By Joel Warner
By Michael Roberts
By Alan Prendergast
By Michael Roberts
By Michael Roberts
By Amber Taufen
By Patricia Calhoun
By William Breathes
In the midst of the hip, the hop and the hype, the NBA All-Stars managed to shoot a little hoop over the weekend. As befits the Mile High City, some would say, most of it was above the rim. From the rookie-sophomore game on Friday night to the slam-dunk contest on Saturday and on into what was alleged to be the main event -- Sunday's showdown between East and West -- the whole extravaganza turned into another in-your-face celebration of the game's signature move.
What have Denver and Dr. J wrought?
The slam dunk, in its increasingly ostentatious, ever more convoluted variations, has become not only the nouveauNBA's flashy hallmark and its obligatory proclamation of manhood, but, critics say, the thing that's killing the game as it grows younger and younger. "Nobody wants to get dunked on," says the Denver Nuggets' guileless teenage star, Carmelo Anthony. "But everybody needs to do it."
Absolutely. Guards want to dunk over forwards. Forwards need to dunk over centers. Centers have to show up God -- otherwise known as Shaquille O'Neal, sometimes as Yao Ming. Who could have imagined, when Julius Erving and his luxurious Afro took flight from the foul line at halftime of the pivotal 1976 ABA All-Star Game, played right here in Denver, soared to the glass and slammed the ABA's gaudy red, white and blue basketball through the rim, that he would set a style that still holds hoopdom in thrall three decades later? Who could have predicted the devolution of Dr. J's pioneering slam -- the way the dunk has reduced what was once a subtle, beautiful game decorated with matchless skills like sharp ball-handling, accurate jump shots and well-oiled teamwork to a relentless display of self-absorbed theatrics?
What's become of Larry Bird's pinpoint passing, Dr. J's dazzling finger roll and Kareem Abdul-Jabbar's indefensible sky hook? Along with Mayor John Hickenlooper and Governor Bill Owens, we may never know. Opening the All-Star festivities last Thursday, Mayor Hick announced that "Denver is all about baseball this week"; two nights later, the guv asked a tallish, well-dressed fan if he were not Kevin Garnett.
On Saturday at the Pepsi Center, Philadelphia superstar Allen Iverson worked the room wearing a pair of diamond earrings the size of his thumbs. Bling triumphant. And the stylistic equivalent of the never-seen-before dunk enacted that night by Phoenix Suns forward Amare Stoudemire and his co-star, Steve Nash: Stoudemire bounces ball off backboard; Nash boinks ball, soccer-style, with his head; high-flying Amare intercepts that carom and slams ball through hoop. Little matter that this circus act was only the second most popular stunt of the night with the judges. A few minutes later, Atlanta Hawk Josh Smith, age nineteen, flung himself over the compliant, ball-tossing figure of Nugget Kenyon Martin, seated on a folding chair at the foul line, and completed what is known in the trade as an alley-oop windmill jam.
Game over. The previously obscure young Josh took home the peanuts (a mere twenty-five grand in prize money) and instantly established himself as a new prince of flash. Who needs a fourteen-foot jumper when you've just given a facial to billions of TV viewers in 62 countries? Not Josh Smith. And who knows? The NBA's presumptive Michael Jordan-in-waiting, LeBron James, might have come up with something even more eye-popping, but he was not in the slam-dunk contest. Why not? It was widely reported that King James had demanded a million dollars to show his stuff on Saturday night, an offer that was politely declined. Hey, a hungry teenager's gotta eat. Gotta keep the Hummer and the fleet of Benzes gassed up.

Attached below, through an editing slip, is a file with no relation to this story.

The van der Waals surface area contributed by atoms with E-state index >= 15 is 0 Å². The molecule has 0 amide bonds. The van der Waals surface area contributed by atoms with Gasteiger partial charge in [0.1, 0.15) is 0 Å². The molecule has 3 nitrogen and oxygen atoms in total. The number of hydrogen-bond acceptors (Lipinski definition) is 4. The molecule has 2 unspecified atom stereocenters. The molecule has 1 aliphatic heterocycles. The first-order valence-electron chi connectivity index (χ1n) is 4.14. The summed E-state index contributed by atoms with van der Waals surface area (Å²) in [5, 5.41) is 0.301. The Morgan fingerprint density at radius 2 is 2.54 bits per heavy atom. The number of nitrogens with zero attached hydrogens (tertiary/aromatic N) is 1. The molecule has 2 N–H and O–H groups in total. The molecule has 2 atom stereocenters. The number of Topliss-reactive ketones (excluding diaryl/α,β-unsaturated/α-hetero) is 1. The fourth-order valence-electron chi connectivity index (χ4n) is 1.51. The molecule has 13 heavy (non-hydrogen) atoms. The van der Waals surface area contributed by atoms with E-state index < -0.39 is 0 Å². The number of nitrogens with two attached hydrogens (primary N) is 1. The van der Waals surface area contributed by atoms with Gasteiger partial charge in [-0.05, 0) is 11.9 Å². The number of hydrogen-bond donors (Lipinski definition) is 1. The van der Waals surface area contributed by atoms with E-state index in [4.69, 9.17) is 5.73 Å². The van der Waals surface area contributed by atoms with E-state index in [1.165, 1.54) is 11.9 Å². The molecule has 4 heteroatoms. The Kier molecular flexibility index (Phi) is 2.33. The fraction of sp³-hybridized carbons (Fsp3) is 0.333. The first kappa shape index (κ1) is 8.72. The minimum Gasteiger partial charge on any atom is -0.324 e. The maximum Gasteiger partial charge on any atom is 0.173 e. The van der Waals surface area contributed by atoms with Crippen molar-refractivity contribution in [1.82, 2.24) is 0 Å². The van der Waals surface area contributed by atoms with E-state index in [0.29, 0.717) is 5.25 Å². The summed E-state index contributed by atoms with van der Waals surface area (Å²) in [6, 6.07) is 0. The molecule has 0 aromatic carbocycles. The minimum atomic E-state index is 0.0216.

Tracy McGrady, another popular NBA star, blames TV for the cartoonish turn NBA play has taken. "It's ESPN's fault!" he declared, only half laughing. Indeed. Any bleary-eyed hoops fan who tunes in SportsCenter any night of the NBA season will find little more than a seamless montage of slam -- a tightly edited little festival of bravado that Muhammad Ali could scarcely have imagined in his showiest outburst at the weigh-in. It's what the public wants. What the players care about. Basketball reduced to a video game calculated to sell $150 pairs of sneakers.
Is everybody happy? Maybe not. On Friday, one of the most beloved relics of the NBA's old school, George "The Iceman" Gervin, late of the San Antonio Spurs, measured his words not at all when asked what future NBA players should be doing right now. "Stay in the gym," the Iceman cautioned. "Be a gym rat. Work on fundamentals. Shoot the ball 500 times a day from different places on the floor -- every different place on the floor. Work on free throws so you're an 80- to 90-percent free-throw shooter. Become fundamentally sound. Show your love for the game -- the whole game."
Is anybody listening? Not that you'd notice. Of the 24 players named to this year's two All-Star teams, eighteen came into the NBA directly from high school or as college dropouts with fewer credit hours than the janitor at the dorm. At the Pepsi Center, they continued the slamfest unabated. But it was the rookie-sophomore game that really showed which way the NBA wind is blowing: Of the first 32 points, 28 were scored via the slam dunk, a crazy percentage even for an exhibition game where defense is rarer than bib overalls and corncob pipes. After that first flush of flash, the game settled down some; it was nothing like last year's freeway-to-the-hoop atrocity in Los Angeles, which raised the ire even of NBA commissioner David Stern. This time, slams accounted for but 70 percent of the scoring.